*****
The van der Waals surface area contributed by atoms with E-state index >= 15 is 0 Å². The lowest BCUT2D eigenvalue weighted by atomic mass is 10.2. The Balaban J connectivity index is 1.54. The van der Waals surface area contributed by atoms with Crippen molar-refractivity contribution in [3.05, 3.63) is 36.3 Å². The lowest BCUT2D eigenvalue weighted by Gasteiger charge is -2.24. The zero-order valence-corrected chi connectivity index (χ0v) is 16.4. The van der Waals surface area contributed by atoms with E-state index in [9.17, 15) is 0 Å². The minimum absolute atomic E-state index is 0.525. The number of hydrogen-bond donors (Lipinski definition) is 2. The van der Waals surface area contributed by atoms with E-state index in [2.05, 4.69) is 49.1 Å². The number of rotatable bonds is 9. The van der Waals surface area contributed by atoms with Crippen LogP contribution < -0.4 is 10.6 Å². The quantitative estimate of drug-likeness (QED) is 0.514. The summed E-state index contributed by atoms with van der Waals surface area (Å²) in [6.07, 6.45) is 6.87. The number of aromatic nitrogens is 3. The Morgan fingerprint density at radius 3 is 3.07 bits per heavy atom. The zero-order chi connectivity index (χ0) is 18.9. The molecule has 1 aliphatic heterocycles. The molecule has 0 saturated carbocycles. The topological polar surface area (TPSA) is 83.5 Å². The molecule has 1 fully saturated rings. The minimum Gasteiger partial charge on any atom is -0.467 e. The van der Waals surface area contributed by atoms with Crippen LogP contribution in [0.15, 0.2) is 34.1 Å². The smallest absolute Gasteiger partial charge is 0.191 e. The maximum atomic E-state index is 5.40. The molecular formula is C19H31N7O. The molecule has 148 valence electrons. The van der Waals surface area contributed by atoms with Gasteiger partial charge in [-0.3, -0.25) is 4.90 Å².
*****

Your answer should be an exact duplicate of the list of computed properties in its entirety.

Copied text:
The van der Waals surface area contributed by atoms with E-state index >= 15 is 0 Å². The lowest BCUT2D eigenvalue weighted by atomic mass is 10.2. The Balaban J connectivity index is 1.54. The van der Waals surface area contributed by atoms with Crippen molar-refractivity contribution in [3.05, 3.63) is 36.3 Å². The lowest BCUT2D eigenvalue weighted by Gasteiger charge is -2.24. The zero-order valence-corrected chi connectivity index (χ0v) is 16.4. The van der Waals surface area contributed by atoms with E-state index in [9.17, 15) is 0 Å². The minimum absolute atomic E-state index is 0.525. The number of hydrogen-bond donors (Lipinski definition) is 2. The van der Waals surface area contributed by atoms with E-state index in [2.05, 4.69) is 49.1 Å². The number of rotatable bonds is 9. The van der Waals surface area contributed by atoms with Crippen LogP contribution < -0.4 is 10.6 Å². The quantitative estimate of drug-likeness (QED) is 0.514. The summed E-state index contributed by atoms with van der Waals surface area (Å²) in [6.07, 6.45) is 6.87. The number of aromatic nitrogens is 3. The Morgan fingerprint density at radius 3 is 3.07 bits per heavy atom. The zero-order chi connectivity index (χ0) is 18.9. The molecule has 1 aliphatic heterocycles. The molecule has 0 saturated carbocycles. The topological polar surface area (TPSA) is 83.5 Å². The molecule has 1 fully saturated rings. The minimum Gasteiger partial charge on any atom is -0.467 e. The van der Waals surface area contributed by atoms with Crippen LogP contribution in [0.15, 0.2) is 34.1 Å². The smallest absolute Gasteiger partial charge is 0.191 e. The maximum atomic E-state index is 5.40. The molecular formula is C19H31N7O. The molecule has 148 valence electrons. The van der Waals surface area contributed by atoms with Gasteiger partial charge in [-0.3, -0.25) is 4.90 Å².